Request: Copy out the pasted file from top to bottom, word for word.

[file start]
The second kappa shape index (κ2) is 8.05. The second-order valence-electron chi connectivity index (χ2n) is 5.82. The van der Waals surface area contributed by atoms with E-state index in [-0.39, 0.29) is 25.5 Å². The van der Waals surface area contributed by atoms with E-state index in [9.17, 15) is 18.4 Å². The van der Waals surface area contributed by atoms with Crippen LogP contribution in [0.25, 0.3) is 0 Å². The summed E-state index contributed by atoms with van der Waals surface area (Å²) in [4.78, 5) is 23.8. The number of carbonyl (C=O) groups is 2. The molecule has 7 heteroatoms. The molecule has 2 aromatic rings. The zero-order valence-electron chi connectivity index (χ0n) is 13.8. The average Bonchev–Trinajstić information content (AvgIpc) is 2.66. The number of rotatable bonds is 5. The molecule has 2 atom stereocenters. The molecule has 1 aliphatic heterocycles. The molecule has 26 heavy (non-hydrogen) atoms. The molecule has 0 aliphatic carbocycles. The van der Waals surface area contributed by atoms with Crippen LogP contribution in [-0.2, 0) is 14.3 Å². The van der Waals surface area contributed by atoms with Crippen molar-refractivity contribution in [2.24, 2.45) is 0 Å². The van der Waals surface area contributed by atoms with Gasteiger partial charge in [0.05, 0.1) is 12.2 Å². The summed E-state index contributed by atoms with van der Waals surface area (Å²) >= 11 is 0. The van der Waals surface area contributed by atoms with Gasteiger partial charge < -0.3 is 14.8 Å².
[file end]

The second kappa shape index (κ2) is 8.05. The second-order valence-electron chi connectivity index (χ2n) is 5.82. The van der Waals surface area contributed by atoms with E-state index in [-0.39, 0.29) is 25.5 Å². The van der Waals surface area contributed by atoms with E-state index in [9.17, 15) is 18.4 Å². The van der Waals surface area contributed by atoms with Crippen LogP contribution in [0.25, 0.3) is 0 Å². The summed E-state index contributed by atoms with van der Waals surface area (Å²) in [4.78, 5) is 23.8. The number of carbonyl (C=O) groups is 2. The molecule has 7 heteroatoms. The molecule has 2 aromatic rings. The zero-order valence-electron chi connectivity index (χ0n) is 13.8. The average Bonchev–Trinajstić information content (AvgIpc) is 2.66. The number of rotatable bonds is 5. The molecule has 2 atom stereocenters. The molecule has 1 aliphatic heterocycles. The molecule has 26 heavy (non-hydrogen) atoms. The molecule has 0 aliphatic carbocycles. The van der Waals surface area contributed by atoms with Crippen LogP contribution in [-0.2, 0) is 14.3 Å². The van der Waals surface area contributed by atoms with Crippen molar-refractivity contribution in [2.24, 2.45) is 0 Å². The van der Waals surface area contributed by atoms with Gasteiger partial charge in [0.05, 0.1) is 12.2 Å². The summed E-state index contributed by atoms with van der Waals surface area (Å²) >= 11 is 0. The van der Waals surface area contributed by atoms with Gasteiger partial charge < -0.3 is 14.8 Å².